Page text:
Sources of Food
The following section is borrowed from the "Space Corps Survival Manual".
If you've crash landed on a hostile world, hundreds of thoudands of light years from civilisation, one of your first area's of concern (apart from the lack of of a video store with the latest blockbuster rental releases) will be to find some food. It's a serious problem, as statistics show that most emergency survival situations occur at least 248,000 light years from Earth, while most of Earth's Pizza Huts only deliver within a three mile radius. You do the maths.
Assuming you've crashed on a planet with no takeout restaurants (a statistical liklihood), you have 3 options :
1. Starve to Death
Inexplicably popular amongst survivors of space crashes. myself, I've never understood the attraction. It's the most sedentary of the three options, so i suppose appeals to those people who don't like excercise. It basically involves large amounts of sitting down and getting thin. Then death. I'd save this one as a last resort, if I were you.
2. Eat your Crewmates
My personal favorite, and is dealt with later on (see Cannibalism). The secret is not to think of it as cannibalism, but as a recipe based respect for the dead.
If you don't want to eat your crewmates, or you're a vegitarian (lets face it, most crews don't include even non-commissioned broccoli) then this is your alternative. You will have to find the means to survive on the surface of the planet you crashed on. Success depends entirely on the nature of the world you find yourself on. I once went down on a planet whose entire surface had been turned over to the cultivation of sweetcorn. But there was no butter, so I had to live on a diet of bumble bee's and head lice.
Over the last few decades, however, many unpopulated worlds have been seeded with the unwanted or excess results of genetic engineering experiments. some of these experiments have been well publicised - creatures such as the duck-billed oyster and the orung-u-rottweiler are now a common sight in our cities. But there are other, more obscure results of the genetic engineers arts you are likely to encounter off world - and which could well be edible. For example, gene splicing has given us :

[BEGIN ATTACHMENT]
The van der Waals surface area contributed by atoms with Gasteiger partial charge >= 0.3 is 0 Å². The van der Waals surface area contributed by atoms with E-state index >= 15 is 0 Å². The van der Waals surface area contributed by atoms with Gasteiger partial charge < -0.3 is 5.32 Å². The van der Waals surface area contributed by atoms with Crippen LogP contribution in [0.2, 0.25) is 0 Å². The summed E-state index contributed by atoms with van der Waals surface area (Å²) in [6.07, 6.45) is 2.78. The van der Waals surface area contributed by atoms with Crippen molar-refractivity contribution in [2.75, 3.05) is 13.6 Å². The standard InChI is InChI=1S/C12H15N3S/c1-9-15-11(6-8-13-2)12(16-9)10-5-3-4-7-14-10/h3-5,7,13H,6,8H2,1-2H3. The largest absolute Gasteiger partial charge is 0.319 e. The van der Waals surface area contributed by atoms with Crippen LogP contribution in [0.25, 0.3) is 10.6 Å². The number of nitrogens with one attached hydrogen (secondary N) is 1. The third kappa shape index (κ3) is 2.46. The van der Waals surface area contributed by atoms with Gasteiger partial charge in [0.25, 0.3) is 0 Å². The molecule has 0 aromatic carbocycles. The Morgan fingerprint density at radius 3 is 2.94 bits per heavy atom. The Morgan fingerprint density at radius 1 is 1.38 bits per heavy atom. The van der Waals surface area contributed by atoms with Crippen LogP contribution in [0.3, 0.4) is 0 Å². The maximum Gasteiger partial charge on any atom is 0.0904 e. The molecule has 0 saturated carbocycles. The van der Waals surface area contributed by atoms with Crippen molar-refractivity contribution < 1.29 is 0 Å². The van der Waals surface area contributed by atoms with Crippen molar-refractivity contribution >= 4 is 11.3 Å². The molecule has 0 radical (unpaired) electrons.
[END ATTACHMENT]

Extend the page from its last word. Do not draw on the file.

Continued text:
A cross between a Tarantula and a Rhode Island Red that not only tastes great with sage and onion but means that every gets a leg.
Half mammal, half root-vegetable, great herds of these creatures can be found roaming the plains of planets in the Zsigsmos Sector, so be careful where you locate your campsite. Even in these enlightened times, "Trampled to death by Beetroot" on the death cirtificate can still raise a snigger.
An interesting gene-splice this, creating the entirely new species of lipus aquaticus - a wolf which provides a filling and nutricious meat dish except on those days of the month when there is a full moon, when it provides a filling and nutricious fish dish. Be careful not to eat this animal just before a full moon rises as having a meat stew transmute to boullibaisse inside your stomach is not a pleasant feeling.
An exciting development in the world of genetic engineering promises to revolutionise future field survival missions. Scientists say they have isolated the fabled Doner gene - the DNA combination that makes kebabs tasty and appetising despite the fact that anyone with half a brain can see they are grey and oily with the texture of a fungal infection.
Within five years, say the boffins, they'll be able to start using that gene to turn ANYTHING into a tasty and irrsistable snack treat (within reason - experts say that in the case of the Pot Noodle it will probably only work on certain brands). So on future survival missions we can chow downto doner cactuses, doner athletic supports, doner used cotton buds, etc. Bon appetit!
Preparing for the death of a friend or loved one is never easy. In a survival situation it is doubly difficult. But here are a few things you should do :
Cut up 3lbs of root vegetables and dice at least one full size onion. Bring a large vat of water to the boil. Boil your friend for at least an hour, stirring at regular intervals, and season to taste.
When it comes to eating people, recipes should be kept simple but delicious. As a pointer, these are the ones I get asked for time and time again....
Steak and Sydney Pie
Billy Con Carne
And remember : A friend in gravy is a friend indeed.
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This page was last updated 20th January 1998